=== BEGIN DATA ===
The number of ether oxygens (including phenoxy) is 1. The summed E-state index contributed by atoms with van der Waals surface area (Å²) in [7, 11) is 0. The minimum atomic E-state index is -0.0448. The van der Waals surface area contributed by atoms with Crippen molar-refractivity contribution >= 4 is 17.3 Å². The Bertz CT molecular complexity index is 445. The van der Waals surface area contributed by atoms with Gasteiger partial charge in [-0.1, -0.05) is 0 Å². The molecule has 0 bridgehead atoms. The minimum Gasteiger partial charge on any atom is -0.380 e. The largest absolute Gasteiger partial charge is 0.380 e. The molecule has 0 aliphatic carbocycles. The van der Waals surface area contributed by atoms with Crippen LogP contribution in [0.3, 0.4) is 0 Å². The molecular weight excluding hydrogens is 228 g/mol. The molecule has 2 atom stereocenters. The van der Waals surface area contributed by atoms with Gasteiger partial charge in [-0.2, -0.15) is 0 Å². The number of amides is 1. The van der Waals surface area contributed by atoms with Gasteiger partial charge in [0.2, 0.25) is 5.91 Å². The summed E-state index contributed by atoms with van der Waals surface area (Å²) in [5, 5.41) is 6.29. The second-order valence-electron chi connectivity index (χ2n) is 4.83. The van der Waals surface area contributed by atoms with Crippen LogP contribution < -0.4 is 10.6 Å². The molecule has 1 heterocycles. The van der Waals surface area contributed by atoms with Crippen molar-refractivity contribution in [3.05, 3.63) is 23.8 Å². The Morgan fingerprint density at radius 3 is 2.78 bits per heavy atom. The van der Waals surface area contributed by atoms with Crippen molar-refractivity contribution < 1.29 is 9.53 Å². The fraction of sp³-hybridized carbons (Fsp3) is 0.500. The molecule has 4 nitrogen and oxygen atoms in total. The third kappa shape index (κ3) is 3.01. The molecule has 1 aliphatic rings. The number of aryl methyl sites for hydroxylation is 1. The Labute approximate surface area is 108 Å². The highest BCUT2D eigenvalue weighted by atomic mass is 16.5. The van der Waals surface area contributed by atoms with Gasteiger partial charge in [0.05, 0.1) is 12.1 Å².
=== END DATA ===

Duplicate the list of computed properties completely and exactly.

The number of ether oxygens (including phenoxy) is 1. The summed E-state index contributed by atoms with van der Waals surface area (Å²) in [7, 11) is 0. The minimum atomic E-state index is -0.0448. The van der Waals surface area contributed by atoms with Crippen molar-refractivity contribution >= 4 is 17.3 Å². The Bertz CT molecular complexity index is 445. The van der Waals surface area contributed by atoms with Gasteiger partial charge in [-0.1, -0.05) is 0 Å². The molecule has 0 bridgehead atoms. The minimum Gasteiger partial charge on any atom is -0.380 e. The largest absolute Gasteiger partial charge is 0.380 e. The molecule has 0 aliphatic carbocycles. The van der Waals surface area contributed by atoms with Crippen LogP contribution in [0.3, 0.4) is 0 Å². The molecular weight excluding hydrogens is 228 g/mol. The molecule has 2 atom stereocenters. The van der Waals surface area contributed by atoms with Gasteiger partial charge in [-0.2, -0.15) is 0 Å². The number of amides is 1. The van der Waals surface area contributed by atoms with Gasteiger partial charge in [0.2, 0.25) is 5.91 Å². The summed E-state index contributed by atoms with van der Waals surface area (Å²) in [5, 5.41) is 6.29. The second-order valence-electron chi connectivity index (χ2n) is 4.83. The van der Waals surface area contributed by atoms with Crippen LogP contribution < -0.4 is 10.6 Å². The molecule has 1 heterocycles. The van der Waals surface area contributed by atoms with Crippen molar-refractivity contribution in [3.05, 3.63) is 23.8 Å². The Morgan fingerprint density at radius 3 is 2.78 bits per heavy atom. The van der Waals surface area contributed by atoms with Crippen molar-refractivity contribution < 1.29 is 9.53 Å². The fraction of sp³-hybridized carbons (Fsp3) is 0.500. The molecule has 4 nitrogen and oxygen atoms in total. The third kappa shape index (κ3) is 3.01. The molecule has 1 aliphatic rings. The number of aryl methyl sites for hydroxylation is 1. The Labute approximate surface area is 108 Å². The highest BCUT2D eigenvalue weighted by atomic mass is 16.5. The van der Waals surface area contributed by atoms with Gasteiger partial charge in [0.05, 0.1) is 12.1 Å².